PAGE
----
In late February, the seven commissioners of the Massachusetts Hospital Payment System Advisory Commission (HospPAC) were considering what changes, if any, they should recommend to the Massachusetts Legislature concerning the state’s Determination of Need (DoN) Program. Two years earlier, the Legislature had passed Chapter 495, a law that mandated greater competition in the state’s health care system. Having mandated increased competition, the Legislature recognized that the DoN Program might need either modification or elimination.The language of Chapter 495 had both created HospPAC and required it to assess the DoN Program. HospPAC’s report was due on March 15.
Following almost three decades of highly regulated health care, the Commonwealth of Massachusetts enacted landmark legislation that shifted the focus of its health care system toward greater competition among providers. The principal goals of Chapter 495 were (a) to use the health care market as a means to allocate resources, and (b) to control costs through a simpler, less regulated reimbursement system. Its main provisions were as follows:
- It allowed third party payers freedom to contract with acute care hospitals without receiving prior approval from any public agency. The Massachusetts Hospital Association formerly was the bargaining agent for all hospitals; under Chapter 495 it was to be bargaining agent for non-acute hospitals only.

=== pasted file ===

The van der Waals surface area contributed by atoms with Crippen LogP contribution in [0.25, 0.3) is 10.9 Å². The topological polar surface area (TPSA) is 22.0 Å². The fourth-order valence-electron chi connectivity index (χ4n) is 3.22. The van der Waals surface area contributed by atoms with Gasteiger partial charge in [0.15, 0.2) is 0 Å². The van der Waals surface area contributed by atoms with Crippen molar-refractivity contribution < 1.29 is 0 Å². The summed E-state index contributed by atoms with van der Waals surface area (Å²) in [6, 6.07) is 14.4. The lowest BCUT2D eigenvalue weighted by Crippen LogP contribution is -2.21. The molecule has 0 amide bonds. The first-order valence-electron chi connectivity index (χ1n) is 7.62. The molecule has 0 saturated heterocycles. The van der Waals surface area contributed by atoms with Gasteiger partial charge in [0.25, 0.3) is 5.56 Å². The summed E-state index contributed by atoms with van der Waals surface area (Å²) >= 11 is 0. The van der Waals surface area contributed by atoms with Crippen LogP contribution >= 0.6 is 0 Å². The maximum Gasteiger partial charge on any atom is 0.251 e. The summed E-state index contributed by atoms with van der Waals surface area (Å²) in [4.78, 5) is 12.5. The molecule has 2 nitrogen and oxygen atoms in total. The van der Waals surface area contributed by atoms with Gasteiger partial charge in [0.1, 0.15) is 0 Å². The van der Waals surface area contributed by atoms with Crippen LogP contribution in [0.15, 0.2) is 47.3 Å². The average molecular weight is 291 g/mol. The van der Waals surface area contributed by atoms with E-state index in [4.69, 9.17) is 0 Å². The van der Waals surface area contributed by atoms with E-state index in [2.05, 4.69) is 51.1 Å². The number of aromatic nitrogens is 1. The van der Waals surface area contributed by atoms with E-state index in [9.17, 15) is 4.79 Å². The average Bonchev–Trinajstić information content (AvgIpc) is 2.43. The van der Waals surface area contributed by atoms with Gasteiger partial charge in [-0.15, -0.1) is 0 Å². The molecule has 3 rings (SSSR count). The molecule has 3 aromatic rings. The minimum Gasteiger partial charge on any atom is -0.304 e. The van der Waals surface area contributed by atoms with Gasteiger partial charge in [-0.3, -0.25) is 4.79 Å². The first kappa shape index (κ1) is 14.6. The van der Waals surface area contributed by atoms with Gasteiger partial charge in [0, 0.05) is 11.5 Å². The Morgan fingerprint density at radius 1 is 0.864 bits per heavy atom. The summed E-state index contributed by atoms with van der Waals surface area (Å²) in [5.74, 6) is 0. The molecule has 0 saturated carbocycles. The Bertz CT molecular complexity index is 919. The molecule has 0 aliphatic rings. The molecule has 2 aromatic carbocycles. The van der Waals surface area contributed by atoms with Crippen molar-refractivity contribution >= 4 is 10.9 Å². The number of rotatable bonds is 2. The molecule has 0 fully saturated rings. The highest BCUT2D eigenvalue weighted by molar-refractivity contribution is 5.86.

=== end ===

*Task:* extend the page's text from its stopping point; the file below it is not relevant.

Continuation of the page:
- It encouraged consumers to make informed purchasing decisions by providing them with hospital-specific data on charges, costs, and provisions.
- It allowed hospitals total flexibility in setting charges, as long as they are similar among all patients given comparable services. (Charge was defined as “the uniform price” for each specific service.)
- It expected insurers to select health care facilities based primarily on cost, availability, and quality of covered services
HospPAC, which was created in Section 8 of Chapter 495, had several objectives that were related in some way to the Legislature’s concern with maintaining access and quality under the competitive health care market. The language concerning the DoN Program was quite broad:
To make an assessment of the Determination of Need Program and submit recommendations to the Legislature to repeal or modify the program to make it consistent with the hospital payment environment established by Chapter 495. This includes an assessment of the impact, if any, to the proximity to state borders on the competitive position of health care facilities.
- What should HospPAC recommend to the Legislature?
- What kinds of difficulties, political and otherwise, do you anticipate HospPAC will have in implementing its recommendations?
- What other groups, if any, should HospPAC talk to before submitting its recommendations to the Legislature?